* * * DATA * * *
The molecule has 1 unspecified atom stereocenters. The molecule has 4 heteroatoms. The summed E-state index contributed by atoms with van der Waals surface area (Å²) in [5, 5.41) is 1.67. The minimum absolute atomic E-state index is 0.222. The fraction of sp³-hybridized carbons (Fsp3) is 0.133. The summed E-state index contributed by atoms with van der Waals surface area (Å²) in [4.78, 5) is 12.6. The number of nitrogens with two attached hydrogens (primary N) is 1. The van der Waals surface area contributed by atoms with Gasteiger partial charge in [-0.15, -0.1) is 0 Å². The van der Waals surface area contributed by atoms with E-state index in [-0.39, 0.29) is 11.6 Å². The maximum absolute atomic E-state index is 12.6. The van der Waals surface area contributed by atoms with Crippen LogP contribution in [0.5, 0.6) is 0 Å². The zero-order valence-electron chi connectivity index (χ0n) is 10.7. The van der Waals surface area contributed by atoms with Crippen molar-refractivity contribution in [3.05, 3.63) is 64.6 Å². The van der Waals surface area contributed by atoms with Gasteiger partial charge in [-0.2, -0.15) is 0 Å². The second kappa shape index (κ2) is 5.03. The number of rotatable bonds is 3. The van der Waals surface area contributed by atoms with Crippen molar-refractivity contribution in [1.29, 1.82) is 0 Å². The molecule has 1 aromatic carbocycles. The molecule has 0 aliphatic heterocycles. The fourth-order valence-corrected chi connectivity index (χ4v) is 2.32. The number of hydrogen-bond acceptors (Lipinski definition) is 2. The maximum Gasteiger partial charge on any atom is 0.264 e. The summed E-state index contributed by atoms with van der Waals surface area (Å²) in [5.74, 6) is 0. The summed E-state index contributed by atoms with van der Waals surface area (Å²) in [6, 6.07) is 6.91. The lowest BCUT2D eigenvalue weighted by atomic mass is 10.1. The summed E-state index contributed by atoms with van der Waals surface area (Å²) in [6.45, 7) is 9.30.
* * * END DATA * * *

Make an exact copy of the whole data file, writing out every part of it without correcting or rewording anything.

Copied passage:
The molecule has 1 unspecified atom stereocenters. The molecule has 4 heteroatoms. The summed E-state index contributed by atoms with van der Waals surface area (Å²) in [5, 5.41) is 1.67. The minimum absolute atomic E-state index is 0.222. The fraction of sp³-hybridized carbons (Fsp3) is 0.133. The summed E-state index contributed by atoms with van der Waals surface area (Å²) in [4.78, 5) is 12.6. The number of nitrogens with two attached hydrogens (primary N) is 1. The van der Waals surface area contributed by atoms with Gasteiger partial charge in [-0.15, -0.1) is 0 Å². The van der Waals surface area contributed by atoms with E-state index in [-0.39, 0.29) is 11.6 Å². The maximum absolute atomic E-state index is 12.6. The van der Waals surface area contributed by atoms with Crippen LogP contribution in [0.5, 0.6) is 0 Å². The zero-order valence-electron chi connectivity index (χ0n) is 10.7. The van der Waals surface area contributed by atoms with Crippen molar-refractivity contribution in [3.05, 3.63) is 64.6 Å². The van der Waals surface area contributed by atoms with Gasteiger partial charge in [-0.2, -0.15) is 0 Å². The second kappa shape index (κ2) is 5.03. The number of rotatable bonds is 3. The van der Waals surface area contributed by atoms with Crippen molar-refractivity contribution in [1.29, 1.82) is 0 Å². The molecule has 1 aromatic carbocycles. The molecule has 0 aliphatic heterocycles. The fourth-order valence-corrected chi connectivity index (χ4v) is 2.32. The number of hydrogen-bond acceptors (Lipinski definition) is 2. The maximum Gasteiger partial charge on any atom is 0.264 e. The summed E-state index contributed by atoms with van der Waals surface area (Å²) in [5.74, 6) is 0. The summed E-state index contributed by atoms with van der Waals surface area (Å²) in [6, 6.07) is 6.91. The lowest BCUT2D eigenvalue weighted by atomic mass is 10.1. The summed E-state index contributed by atoms with van der Waals surface area (Å²) in [6.45, 7) is 9.30.